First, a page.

EPA Rates Toyota Prius Plug-in Hybrid at 11 Miles of Electric-Only Range
As the 2012 Toyota Prius Plug-in begins to arrive at U.S. dealerships, Toyota wants potential buyers to be aware of the fact that the plug-in Prius is eligible for the State of California’s Clean Vehicle Rebate Program (CVRP). Designed to promote the use of clean vehicle technologies, the $1,500 CVRP incentive is available on a first-come, first-served basis, and is in addition to the $2,500 federal tax credit offered on the 2012 Prius Plug-in hybrid. The Prius Plug-in is eligible for the State of California’s green HOV sticker, allowing it access to the carpool lane during rush hour―a distinction other Prius hybrids no longer share.
Now that the Prius Plug-in is officially in the U.S., Toyota has also released its EPA-confirmed fuel economy numbers. According to Toyota, the Prius Plug-in has an EPA-rated electric-only range of up to 11 miles. Additionally, during “EV Mode” driving, the Prius Plug-in is rated at 95MPGe (miles per gallon equivalent). In hybrid mode, the plug-in Prius returns an EPA combined mileage rating of 50 mpg. Total driving range for the plug-in Prius is listed at up to 540 miles.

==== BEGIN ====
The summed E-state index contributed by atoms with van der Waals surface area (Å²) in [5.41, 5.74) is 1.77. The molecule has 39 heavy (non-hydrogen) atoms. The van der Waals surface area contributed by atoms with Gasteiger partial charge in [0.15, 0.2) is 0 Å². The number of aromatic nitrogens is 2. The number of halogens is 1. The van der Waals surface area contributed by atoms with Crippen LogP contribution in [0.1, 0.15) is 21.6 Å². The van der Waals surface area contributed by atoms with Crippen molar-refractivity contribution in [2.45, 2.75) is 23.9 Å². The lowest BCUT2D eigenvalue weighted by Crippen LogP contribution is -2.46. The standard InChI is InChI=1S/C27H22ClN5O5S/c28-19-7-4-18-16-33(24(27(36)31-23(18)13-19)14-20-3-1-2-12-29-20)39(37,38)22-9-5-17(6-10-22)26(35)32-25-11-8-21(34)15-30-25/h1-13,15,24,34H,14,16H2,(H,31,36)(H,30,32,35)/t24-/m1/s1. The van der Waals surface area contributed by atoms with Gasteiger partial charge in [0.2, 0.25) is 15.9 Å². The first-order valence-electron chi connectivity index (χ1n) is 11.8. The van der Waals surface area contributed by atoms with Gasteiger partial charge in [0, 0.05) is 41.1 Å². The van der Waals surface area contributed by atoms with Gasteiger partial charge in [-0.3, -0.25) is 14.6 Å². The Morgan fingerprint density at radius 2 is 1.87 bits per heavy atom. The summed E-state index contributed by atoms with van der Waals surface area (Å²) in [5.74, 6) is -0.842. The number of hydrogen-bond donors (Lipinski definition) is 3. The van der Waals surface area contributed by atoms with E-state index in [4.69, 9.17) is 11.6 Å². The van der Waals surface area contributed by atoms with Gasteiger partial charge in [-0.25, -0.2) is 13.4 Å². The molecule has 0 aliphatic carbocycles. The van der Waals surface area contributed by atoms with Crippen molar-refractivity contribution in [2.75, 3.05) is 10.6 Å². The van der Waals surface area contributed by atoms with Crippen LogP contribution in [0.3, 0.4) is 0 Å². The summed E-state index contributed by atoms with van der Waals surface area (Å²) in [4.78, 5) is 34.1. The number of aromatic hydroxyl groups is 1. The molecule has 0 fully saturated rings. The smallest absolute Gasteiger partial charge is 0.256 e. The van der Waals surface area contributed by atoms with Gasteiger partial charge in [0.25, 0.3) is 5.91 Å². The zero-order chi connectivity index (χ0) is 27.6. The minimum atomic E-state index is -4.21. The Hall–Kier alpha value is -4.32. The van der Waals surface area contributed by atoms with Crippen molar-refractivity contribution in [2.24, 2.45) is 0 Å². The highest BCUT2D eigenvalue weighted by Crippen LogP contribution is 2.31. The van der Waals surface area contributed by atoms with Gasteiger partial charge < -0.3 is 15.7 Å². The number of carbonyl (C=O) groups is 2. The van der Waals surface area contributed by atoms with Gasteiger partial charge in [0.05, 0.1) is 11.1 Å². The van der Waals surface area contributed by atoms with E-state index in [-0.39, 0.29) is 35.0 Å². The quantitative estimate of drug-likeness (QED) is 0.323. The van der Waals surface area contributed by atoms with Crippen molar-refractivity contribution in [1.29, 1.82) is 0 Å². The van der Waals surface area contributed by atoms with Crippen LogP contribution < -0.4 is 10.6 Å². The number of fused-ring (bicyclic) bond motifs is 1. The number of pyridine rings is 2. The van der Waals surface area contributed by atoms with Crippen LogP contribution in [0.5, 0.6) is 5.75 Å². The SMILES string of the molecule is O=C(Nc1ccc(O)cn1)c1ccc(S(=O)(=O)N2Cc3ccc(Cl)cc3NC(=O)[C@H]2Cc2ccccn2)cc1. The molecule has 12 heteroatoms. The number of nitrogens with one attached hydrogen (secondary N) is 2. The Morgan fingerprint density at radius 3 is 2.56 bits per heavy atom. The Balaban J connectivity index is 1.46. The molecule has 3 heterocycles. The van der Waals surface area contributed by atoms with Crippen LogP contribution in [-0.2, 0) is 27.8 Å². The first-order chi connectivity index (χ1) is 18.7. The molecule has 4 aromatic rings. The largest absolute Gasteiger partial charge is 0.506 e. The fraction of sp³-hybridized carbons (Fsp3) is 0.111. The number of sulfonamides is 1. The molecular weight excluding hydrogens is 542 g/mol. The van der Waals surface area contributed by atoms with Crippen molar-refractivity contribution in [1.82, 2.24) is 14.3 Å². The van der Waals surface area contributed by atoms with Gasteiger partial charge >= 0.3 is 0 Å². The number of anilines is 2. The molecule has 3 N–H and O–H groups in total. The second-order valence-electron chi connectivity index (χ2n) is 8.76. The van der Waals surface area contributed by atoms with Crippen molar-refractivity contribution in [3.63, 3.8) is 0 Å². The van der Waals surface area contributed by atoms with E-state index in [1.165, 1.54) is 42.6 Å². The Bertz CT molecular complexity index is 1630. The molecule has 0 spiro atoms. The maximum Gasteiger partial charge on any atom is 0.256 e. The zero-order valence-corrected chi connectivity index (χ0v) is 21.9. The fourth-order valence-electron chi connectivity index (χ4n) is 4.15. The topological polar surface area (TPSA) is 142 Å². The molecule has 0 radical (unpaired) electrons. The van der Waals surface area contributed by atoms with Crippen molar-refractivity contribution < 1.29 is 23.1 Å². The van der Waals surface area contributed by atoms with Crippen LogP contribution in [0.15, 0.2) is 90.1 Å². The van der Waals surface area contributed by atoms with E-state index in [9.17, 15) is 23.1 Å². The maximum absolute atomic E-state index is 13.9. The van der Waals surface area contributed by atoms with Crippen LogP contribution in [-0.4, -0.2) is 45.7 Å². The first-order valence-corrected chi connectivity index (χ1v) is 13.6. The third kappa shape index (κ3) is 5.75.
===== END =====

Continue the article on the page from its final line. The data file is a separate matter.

The base MSRP for the Prius Plug-in is $32,000, though the Advanced version starts at $39,525. Initially, the Prius Plug-in will only be available in the following 14 states: California, Oregon, Washington, Arizona, Maine, Massachusetts, Vermont, New Hampshire, Rhode Island, Connecticut, New York, New Jersey, Maryland, and Virginia. A nationwide rollout is scheduled for 2013.
The market for plug-ins has been soft of late, with GM last week announcing that it would suspend production of the Chevy Volt until it could sell off inventory. But there are signs that the Prius Plug-in may be entering the market at exactly the right time. Sales of Toyota and Lexus’s plugless hybrids were up 60 percent last month, as gas prices in many parts of the country roared past the $4-per-gallon mark. If gas were to continue on that trend going into the summer months, it’s possible that prices could break record highs this year―a turn of events that would undoubtedly help to build some steam behind not just the Prius Plug-in, but the electric vehicle market as a whole.